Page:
From: Matt Mahoney (email@example.com)
Date: Wed Feb 04 2009 - 08:09:10 MST
--- On Tue, 2/3/09, Charles Hixson <firstname.lastname@example.org> wrote:
> Matt Mahoney wrote:
> > ....
> > What's not so clear is whether the outcome is good
> or bad. It is like asking whether you benefit from a
> teleportation device that makes a copy of you at your
> desired destination and slowly crushes the original to
> death. It depends on how you define "you".
> Why in the world "slowly"? Unless there's
> some required reason, then any device that slowly tortures
> someone, anyone, to death *HAS* to be considered unethical.
> It doesn't matter whether it's you or not.
How fast do you have to be crushed to death before teleportation becomes ethical?
Oops, wrong question...
How fast do you have to be crushed to death before 51% of the population considers teleportation to be ethical?
Suppose for US$100 you can buy a ticket that will instantly take you any place in the world. You have done this hundreds of times without incident. Now a new option is available. For an extra fee, you are offered the "painless" option, where the booth is filled with a narcotic knockout gas before you are slowly* crushed to death over a 24 hour period behind soundproofed walls. What is the maximum amount you would pay for this option?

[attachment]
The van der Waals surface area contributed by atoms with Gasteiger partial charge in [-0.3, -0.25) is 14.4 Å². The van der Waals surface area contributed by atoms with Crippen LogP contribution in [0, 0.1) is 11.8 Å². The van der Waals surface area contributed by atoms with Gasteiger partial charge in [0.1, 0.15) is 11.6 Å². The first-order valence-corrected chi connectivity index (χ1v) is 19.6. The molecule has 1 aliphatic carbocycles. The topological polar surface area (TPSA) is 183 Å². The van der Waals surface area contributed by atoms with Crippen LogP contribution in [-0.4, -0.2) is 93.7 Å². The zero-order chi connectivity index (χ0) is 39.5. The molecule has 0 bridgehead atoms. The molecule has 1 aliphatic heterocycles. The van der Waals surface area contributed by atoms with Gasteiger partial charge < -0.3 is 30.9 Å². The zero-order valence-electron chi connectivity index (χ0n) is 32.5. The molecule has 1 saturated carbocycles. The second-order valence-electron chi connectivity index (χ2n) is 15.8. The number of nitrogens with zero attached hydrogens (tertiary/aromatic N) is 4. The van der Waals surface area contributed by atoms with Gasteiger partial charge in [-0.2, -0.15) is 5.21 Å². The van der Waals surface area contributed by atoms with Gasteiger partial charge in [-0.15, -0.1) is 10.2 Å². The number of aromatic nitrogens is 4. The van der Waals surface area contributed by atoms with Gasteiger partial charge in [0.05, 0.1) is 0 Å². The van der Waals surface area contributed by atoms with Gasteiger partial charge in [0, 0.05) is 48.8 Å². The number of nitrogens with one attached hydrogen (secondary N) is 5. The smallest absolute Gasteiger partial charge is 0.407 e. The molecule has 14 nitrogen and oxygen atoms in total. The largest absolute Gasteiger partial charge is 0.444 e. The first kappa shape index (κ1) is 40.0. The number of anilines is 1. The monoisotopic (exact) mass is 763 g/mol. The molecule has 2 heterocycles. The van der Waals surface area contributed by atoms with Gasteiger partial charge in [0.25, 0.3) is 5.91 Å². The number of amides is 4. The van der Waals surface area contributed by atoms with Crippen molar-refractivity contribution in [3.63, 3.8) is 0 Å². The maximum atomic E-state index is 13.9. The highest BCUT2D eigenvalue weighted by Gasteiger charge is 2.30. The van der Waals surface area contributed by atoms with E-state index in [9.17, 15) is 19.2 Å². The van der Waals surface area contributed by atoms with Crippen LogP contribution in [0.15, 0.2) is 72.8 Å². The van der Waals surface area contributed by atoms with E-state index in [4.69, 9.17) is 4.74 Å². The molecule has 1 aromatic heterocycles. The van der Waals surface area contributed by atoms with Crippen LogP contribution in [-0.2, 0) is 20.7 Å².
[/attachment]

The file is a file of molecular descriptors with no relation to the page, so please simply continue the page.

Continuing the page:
*It has to be slow because the teleportation industry saves money by using a smaller motor with a low gear ratio.
-- Matt Mahoney, email@example.com
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